“We are a people who never made singing or dancing an unrespected way of knowing. All of the five-fingered ways of knowing remained open to us.”
For anyone trapped in Western consciousness, here’s some good news. The Earth has nearly completed a revolution around the sun since Woman Stands Shining, a.k.a., Pat McCabe, a Navajo writer and scholar, spoke those words at the 12th Language of Spirit Conference. That means the 13th annual conference — a dialogue “exploring the nature of reality,” among aboriginal scientists, scholars, healers and artists and their Western counterparts in a wide array of fields — is coming up soon.
This year’s event, sponsored by the SEED Graduate Institute, will be held Aug. 14-16 in Albuquerque, N.M. The topic under consideration: Science, Technology and Creativity.
Shall we dance?
This unique conference, which I attended last year, takes place at the point where Western modes of perception — linear, sequential, dividing the universe into discrete entities — break down, where traditional wisdom meets quantum physics.
These dialogues have actually been going on since 1992. That’s when physicist David Bohm and Blackfoot scholar Leroy Little Bear, former director of Native Studies at Harvard, figured out how much they had in common — physicists were finally grasping what aboriginal peoples had always known, that the universe is animate, in a state of constant flux and whole rather than fragmented — and convened the first world-changing conversation between native and Western scientists to explore commonalities.
Little Bear, when he spoke recently at the Heard Museum in Phoenix, gave a stunning personal example of a different sort of meeting between Western and native worldviews.
For five excruciating centuries, the dominant, smugly certain, world-devouring West had no awareness whatsoever of the wisdom of the natives in the lands they were colonizing.
“All of us are simply combinations of energy waves,” said Little Bear, who moderates the Albuquerque dialogues. “We refer to this as spirit.” And this is true not just of human beings but of everything in creation: animals, trees, rocks. “There is nothing in Blackfoot that is inanimate. Everything has spirit.” Thus when a native speaks of “all my relations, he’s talking about those rocks out there.”
Considering the eco-crisis we’ve helped bring on in our disconnection from and contempt for Mother Earth, this thought — that we are spiritually connected to the oceans, to the mountains, to every crawling insect, to the dust and mud and gravel, to our own garbage — is worth a moment’s meditation. Is another sort of relationship with this planet possible, one that is not spiritually isolated?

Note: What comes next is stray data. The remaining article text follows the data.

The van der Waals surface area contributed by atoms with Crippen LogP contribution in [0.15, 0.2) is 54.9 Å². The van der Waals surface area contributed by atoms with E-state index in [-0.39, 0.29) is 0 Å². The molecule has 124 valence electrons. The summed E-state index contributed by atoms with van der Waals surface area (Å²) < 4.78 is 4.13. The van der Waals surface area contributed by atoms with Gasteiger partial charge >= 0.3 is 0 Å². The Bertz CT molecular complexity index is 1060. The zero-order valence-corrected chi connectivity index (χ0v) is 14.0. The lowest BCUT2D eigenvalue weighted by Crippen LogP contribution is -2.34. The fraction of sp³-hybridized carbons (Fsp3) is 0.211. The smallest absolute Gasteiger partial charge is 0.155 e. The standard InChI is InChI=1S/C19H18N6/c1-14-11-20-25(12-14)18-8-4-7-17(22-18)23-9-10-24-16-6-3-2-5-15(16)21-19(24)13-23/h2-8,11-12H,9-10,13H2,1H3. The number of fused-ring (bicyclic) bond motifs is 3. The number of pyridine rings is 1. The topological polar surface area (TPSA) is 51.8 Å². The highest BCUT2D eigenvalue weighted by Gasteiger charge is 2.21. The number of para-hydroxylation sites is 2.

“And everything is related,” Little Bear went on. He illustrated this notion with a story from his Canadian boyhood, “when I was in residential school, back home on the res.”
The teacher had just given a lesson on capital cities and called on one of his classmates, a boy named Moses, asking him to name the capital of Canada. Moses, though he knew the answer, had a moment of panic and went into a theatrical struggle of hems and haws. The teacher lost her patience and said, “Next.” She pointed to Little Bear, who was sitting behind Moses.
He immediately thought: “This teacher is really rude, making Moses look stupid in front of the whole class.” Though he knew the answer, he began going through the same theatrical gyrations. The teacher called on the next kid and the next: “She went up and down the rows and did not get an answer.
“Even as kids,” Little Bear said, “we were more concerned with the relational aspect. We did not want anyone to be by themselves. We all had to be together.”
Extrapolating to a larger point, he added: “In Western science, we take and isolate things and never really look at the whole.”
This is not to say that the Language of Spirit dialogues are a “debate” of some sort, to determine who’s right and who’s wrong (though small debates, like eddies in the river, can occur). Rather, the purpose and spirit of the event is to honor “all of the five-fingered ways of knowing” — and, where possible, find ways to merge them and create collaborations. It’s open to all who are interested in attending.
It’s about dancing with ideas, envisioning a different kind of future, shattering all our “nice, readymade understandings of what the world is really about,” as Alfonso Montuori, one of the dialogue participants and a professor in the Transformative Inquiry Department at California Institute of Integral Studies, put it.
He added, in an interview in the journal Integral Review: “We live with this illusion that we know what’s going on — maybe not cosmically, but at least in terms of everyday things, events, and interactions — but nothing could be further from the truth. I don’t think we have a clue about anything. We just live with this delusion of familiarity.”
Shall we let go of this delusion and enter the creative flux?
Robert Koehler is an award-winning, Chicago-based journalist, contributor to One World, Many Peaces and nationally syndicated writer. His new book, Courage Grows Strong at the Wound (Xenos Press) is now available. Contact him at firstname.lastname@example.org or visit his website at commonwonders.com.
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